While many companies have been requesting an increase in the quota due to the shortage of manpower, Singapore's labour movement has stated it strongly endorses the local government's firm stand in maintaining the overall ratio of Singaporeans to foreign workers to 2:1.

"We strongly support this intent and also the need to develop and maintain a strong Singaporean core at our workplaces," the National Trades Union Congress (NTUC) stated in its list of Budget 2016 recommendations.

In order to support the local workforce, NTUC's top recommendation for strengthening the Singaporean core is for more stringent criteria to be implemented for the Employment Pass.

It stated that the Employment Pass criteria should be reviewed with "a view to meeting the variegated needs of the industries whilst incentivising industries towards building a strong Singaporean core."

It added that companies should be better differentiated between those which have shown commitment towards building a Singaporean core and those who have not.

"This is to ensure our workers have fair opportunities at their workplaces. At the same time, the government should tighten enforcement on companies that show no intent to develop a Singaporean core of workers."

Additionally, the labour movement feels that Singapore should "aim for an integrated career counselling system, starting from the preparation students receive in schools, and then to their workplaces so that they can constantly stay relevant to the global marketplace of jobs."

This is to ensure that the younger workers, especially the PMEs, as well as those currently in school are able to capitalise on the job opportunities of the future.

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Other than that, the Government should ensure that mature workers are enabled to stay in the workforce for a longer time should they choose to do so through "regular reviews of retirement and/or re-employment age, and continued vigilance against ageist practices."

To make sure that these workers are up-to-date on the latest skills needed, NTUC suggested: "We should also ensure our mature workers continue to receive access to continuous learning, employment and re-employment opportunities."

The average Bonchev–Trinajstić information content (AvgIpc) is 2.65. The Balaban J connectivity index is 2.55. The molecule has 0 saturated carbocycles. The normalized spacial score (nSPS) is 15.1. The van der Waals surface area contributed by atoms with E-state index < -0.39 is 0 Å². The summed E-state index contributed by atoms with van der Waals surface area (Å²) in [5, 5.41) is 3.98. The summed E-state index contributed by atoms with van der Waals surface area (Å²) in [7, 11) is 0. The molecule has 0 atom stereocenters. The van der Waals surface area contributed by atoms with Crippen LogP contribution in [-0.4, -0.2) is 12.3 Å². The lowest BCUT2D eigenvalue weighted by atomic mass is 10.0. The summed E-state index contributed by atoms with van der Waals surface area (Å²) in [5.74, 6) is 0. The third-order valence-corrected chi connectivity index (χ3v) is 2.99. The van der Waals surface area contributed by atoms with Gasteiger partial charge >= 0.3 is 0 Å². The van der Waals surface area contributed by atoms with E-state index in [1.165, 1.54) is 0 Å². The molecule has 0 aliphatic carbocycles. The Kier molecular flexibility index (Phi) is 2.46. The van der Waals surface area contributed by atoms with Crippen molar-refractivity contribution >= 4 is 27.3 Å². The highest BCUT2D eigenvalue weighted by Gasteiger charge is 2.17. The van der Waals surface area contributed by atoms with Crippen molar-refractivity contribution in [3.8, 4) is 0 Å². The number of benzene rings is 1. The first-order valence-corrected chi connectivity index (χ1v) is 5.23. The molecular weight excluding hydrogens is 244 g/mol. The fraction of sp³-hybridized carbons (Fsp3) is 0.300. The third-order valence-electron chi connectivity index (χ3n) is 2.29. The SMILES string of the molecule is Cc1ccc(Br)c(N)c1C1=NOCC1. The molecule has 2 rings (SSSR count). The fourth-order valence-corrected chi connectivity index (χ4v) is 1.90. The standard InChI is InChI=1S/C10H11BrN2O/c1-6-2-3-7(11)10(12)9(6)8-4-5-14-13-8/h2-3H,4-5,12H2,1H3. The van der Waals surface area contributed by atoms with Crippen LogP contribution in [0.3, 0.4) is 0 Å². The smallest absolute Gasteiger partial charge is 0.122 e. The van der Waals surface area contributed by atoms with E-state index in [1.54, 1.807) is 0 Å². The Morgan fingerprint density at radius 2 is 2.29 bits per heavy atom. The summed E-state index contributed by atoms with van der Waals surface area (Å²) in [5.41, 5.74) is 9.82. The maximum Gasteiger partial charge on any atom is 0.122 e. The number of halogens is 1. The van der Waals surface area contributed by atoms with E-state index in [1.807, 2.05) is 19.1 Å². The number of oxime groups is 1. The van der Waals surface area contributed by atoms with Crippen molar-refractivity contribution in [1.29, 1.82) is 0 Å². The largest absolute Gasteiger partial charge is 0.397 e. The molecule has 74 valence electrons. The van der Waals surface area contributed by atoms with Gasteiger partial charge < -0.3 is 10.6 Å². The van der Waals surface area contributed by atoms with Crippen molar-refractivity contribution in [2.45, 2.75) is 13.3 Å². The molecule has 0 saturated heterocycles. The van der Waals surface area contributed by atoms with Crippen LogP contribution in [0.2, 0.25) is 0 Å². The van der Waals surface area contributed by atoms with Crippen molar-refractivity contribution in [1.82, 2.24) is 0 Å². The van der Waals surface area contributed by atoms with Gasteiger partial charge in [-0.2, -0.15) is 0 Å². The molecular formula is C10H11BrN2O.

The labour movement also felt that more has to be done to protect the interests of self-employed and contract workers.

"The Employment Act should be examined to explore how to protect workers in “Contracts for Service” in addition to those in “Contracts of Service” it now protects," it stated.

For the self-employed, the labour movement also suggested that more should be done to ensure they have CPF contributions and hence the necessary medical and retirement resource support.

As for contract workers, NTUC suggested that "the government mandates a limit to the number of short-term contract extensions such that after a certain number of extensions, the employer is obliged to provide permanent employment to that worker."

"In line with this, we urge the government to outlaw unfair practices such as employers requiring a one day break in-between contracts so that the employee does not enjoy length of service benefits," NTUC recommended.

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Apart from the recommendation on strengthening the Singaporean core, NTUC suggested the government take up the following three key themes:

  1. Improving productivity
  2. Enhancing training and skills upgrading
  3. Improving retirement adequacy
NTUC's recommendations in these three areas have been summed up below.

Improving productivity

  • Mandate processes that achieve productivity increases (e.g. regulations to make new buildings easier for cleaning, security, maintenance).
  • Committees driving their Sectoral Manpower Plans must set productivity benchmarks for their sectors, focusing not just on new jobs but also include plans to upgrade the existing jobs.
  • The government should look at the productivity of foreign manpower such that only the most skillful and productive workers are retained or allowed in.
Enhancing training and skills upgrading
  • Keep up the support for workers by periodic reviews of the schemes under the SkillsFuture movement, including regular top-ups to workers' Skills Future credits.
  • The institutes of higher learning to roll out more modular courses for workers who have many conflicting commitments to balance whilst upgrading.
  • NTUC to work with the Workforce Development Authority (WDA) to shorten the timing required to certify relevant courses to meet the needs of the industries.
Improving retirement adequacy
  • Study if we should move away from the current structure of a single retirement age to a more variegated one beyond 62 to meet the diversity in capabilities of workers and industry.
  • Review the CPF contribution rates for workers above 55 years old so as to help them save more for retirement, and in the long-term, review the parity of CPF contributions across age bands.
  • Continually allocate more resources in making healthcare costs for Singaporeans affordable especially for outpatient and Intermediate and Long-term Care (ILTC) sectors.